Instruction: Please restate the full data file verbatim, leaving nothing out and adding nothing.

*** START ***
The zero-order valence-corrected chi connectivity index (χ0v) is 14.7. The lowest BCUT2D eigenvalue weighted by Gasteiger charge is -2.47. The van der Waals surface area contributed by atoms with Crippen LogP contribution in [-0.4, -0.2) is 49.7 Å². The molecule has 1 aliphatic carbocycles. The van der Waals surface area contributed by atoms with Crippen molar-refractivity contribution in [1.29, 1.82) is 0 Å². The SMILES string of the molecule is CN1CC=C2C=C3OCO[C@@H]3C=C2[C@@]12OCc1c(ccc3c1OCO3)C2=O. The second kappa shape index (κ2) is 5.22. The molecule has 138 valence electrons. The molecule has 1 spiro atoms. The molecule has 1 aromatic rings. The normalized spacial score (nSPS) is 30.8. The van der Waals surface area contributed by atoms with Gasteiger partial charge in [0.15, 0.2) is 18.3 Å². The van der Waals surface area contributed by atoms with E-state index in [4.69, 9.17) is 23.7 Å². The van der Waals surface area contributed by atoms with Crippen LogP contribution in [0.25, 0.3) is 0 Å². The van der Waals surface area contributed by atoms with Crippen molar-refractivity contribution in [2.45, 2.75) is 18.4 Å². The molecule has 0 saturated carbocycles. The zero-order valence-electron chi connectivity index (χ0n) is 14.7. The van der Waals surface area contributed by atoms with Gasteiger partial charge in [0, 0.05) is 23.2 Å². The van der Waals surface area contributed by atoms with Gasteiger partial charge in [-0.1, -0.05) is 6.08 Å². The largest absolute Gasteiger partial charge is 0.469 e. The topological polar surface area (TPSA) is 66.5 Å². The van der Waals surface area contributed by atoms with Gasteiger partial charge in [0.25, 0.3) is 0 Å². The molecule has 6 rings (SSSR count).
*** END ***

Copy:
The zero-order valence-corrected chi connectivity index (χ0v) is 14.7. The lowest BCUT2D eigenvalue weighted by Gasteiger charge is -2.47. The van der Waals surface area contributed by atoms with Crippen LogP contribution in [-0.4, -0.2) is 49.7 Å². The molecule has 1 aliphatic carbocycles. The van der Waals surface area contributed by atoms with Crippen molar-refractivity contribution in [1.29, 1.82) is 0 Å². The SMILES string of the molecule is CN1CC=C2C=C3OCO[C@@H]3C=C2[C@@]12OCc1c(ccc3c1OCO3)C2=O. The second kappa shape index (κ2) is 5.22. The molecule has 138 valence electrons. The molecule has 1 spiro atoms. The molecule has 1 aromatic rings. The normalized spacial score (nSPS) is 30.8. The van der Waals surface area contributed by atoms with Gasteiger partial charge in [0.15, 0.2) is 18.3 Å². The van der Waals surface area contributed by atoms with E-state index in [4.69, 9.17) is 23.7 Å². The van der Waals surface area contributed by atoms with Crippen LogP contribution in [0.25, 0.3) is 0 Å². The van der Waals surface area contributed by atoms with Crippen molar-refractivity contribution in [2.45, 2.75) is 18.4 Å². The molecule has 0 saturated carbocycles. The zero-order valence-electron chi connectivity index (χ0n) is 14.7. The van der Waals surface area contributed by atoms with Gasteiger partial charge in [0, 0.05) is 23.2 Å². The van der Waals surface area contributed by atoms with Gasteiger partial charge in [-0.1, -0.05) is 6.08 Å². The largest absolute Gasteiger partial charge is 0.469 e. The topological polar surface area (TPSA) is 66.5 Å². The van der Waals surface area contributed by atoms with Gasteiger partial charge in [0.25, 0.3) is 0 Å². The molecule has 6 rings (SSSR count).